- by admin
- December 3, 2021
Ren, G., Zhu, X., Heerink, N., Feng, S. (2020)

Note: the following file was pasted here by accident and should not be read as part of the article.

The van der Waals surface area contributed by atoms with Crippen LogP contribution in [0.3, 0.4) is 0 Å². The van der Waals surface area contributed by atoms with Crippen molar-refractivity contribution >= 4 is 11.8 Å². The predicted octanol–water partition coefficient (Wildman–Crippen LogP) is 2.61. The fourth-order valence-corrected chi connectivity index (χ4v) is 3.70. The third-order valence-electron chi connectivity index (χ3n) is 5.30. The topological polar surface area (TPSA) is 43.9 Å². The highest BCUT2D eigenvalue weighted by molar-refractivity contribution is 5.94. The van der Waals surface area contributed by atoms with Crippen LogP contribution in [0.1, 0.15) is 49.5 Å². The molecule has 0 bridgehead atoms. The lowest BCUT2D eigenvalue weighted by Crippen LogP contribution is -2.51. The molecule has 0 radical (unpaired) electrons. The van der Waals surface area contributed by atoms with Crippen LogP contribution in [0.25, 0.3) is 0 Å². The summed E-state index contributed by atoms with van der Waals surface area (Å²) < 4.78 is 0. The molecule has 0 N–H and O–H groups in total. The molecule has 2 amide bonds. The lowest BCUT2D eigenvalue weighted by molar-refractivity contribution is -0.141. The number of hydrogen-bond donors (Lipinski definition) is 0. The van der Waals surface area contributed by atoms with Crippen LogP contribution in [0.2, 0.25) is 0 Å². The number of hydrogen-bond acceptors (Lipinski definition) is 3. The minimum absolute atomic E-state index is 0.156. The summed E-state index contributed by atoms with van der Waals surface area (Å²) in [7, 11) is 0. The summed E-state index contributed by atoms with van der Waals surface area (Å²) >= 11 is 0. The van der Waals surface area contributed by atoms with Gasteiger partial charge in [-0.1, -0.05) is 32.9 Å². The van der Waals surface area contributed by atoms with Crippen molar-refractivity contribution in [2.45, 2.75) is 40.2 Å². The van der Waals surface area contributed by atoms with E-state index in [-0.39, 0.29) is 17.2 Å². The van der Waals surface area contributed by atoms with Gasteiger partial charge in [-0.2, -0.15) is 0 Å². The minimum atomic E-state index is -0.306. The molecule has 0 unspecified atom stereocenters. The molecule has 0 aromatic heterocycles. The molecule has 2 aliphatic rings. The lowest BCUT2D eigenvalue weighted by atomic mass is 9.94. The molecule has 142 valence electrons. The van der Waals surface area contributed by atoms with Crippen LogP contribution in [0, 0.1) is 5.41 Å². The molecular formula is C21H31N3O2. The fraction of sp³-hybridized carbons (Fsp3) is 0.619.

Migration can make an important contribution to rural poverty reduction and overall productivity growth, but it may be limited by prevailing rural land tenure arrangements. Since 1998, the Chinese government has implemented a number of land tenure reforms with the aim of improving the tenure security and the transferability of land. Although these reforms enhanced legal tenure security, it is not clear to what extent they remove existing land tenure bottlenecks in migration. Both actual tenure security, i.e. local implementation of laws that warrant tenure security, and household perceptions of tenure security are likely to play a role. In this paper we examine the impacts of actual and perceived tenure security on rural household migration in China, taking into account the degree of development of land rental markets. We argue that actual and perceived tenure security can have both positive and negative effects on migration decisions and that the presence of land rental markets may modify these effects. A two-step control function approach that controls for endogeneity of tenure security perceptions is applied to household and village-level data collected in Jiangsu, Jiangxi, Liaoning provinces and Chongqing municipality. We find that both actual and perceived tenure security affect migration, but the impact of perceived tenure security measured by land reallocation expectations is much stronger and is positive, whereas the independent impact of actual tenure security is negative. Households perceiving a lower risk of losing land when one or more members migrate are more inclined to migrate, independent of the availability of land rental markets in their villages. Actual tenure security, as measured by absence of land reallocations and possession of land certificates, has an independent negative effect on migration only in villages with underdeveloped land rental markets.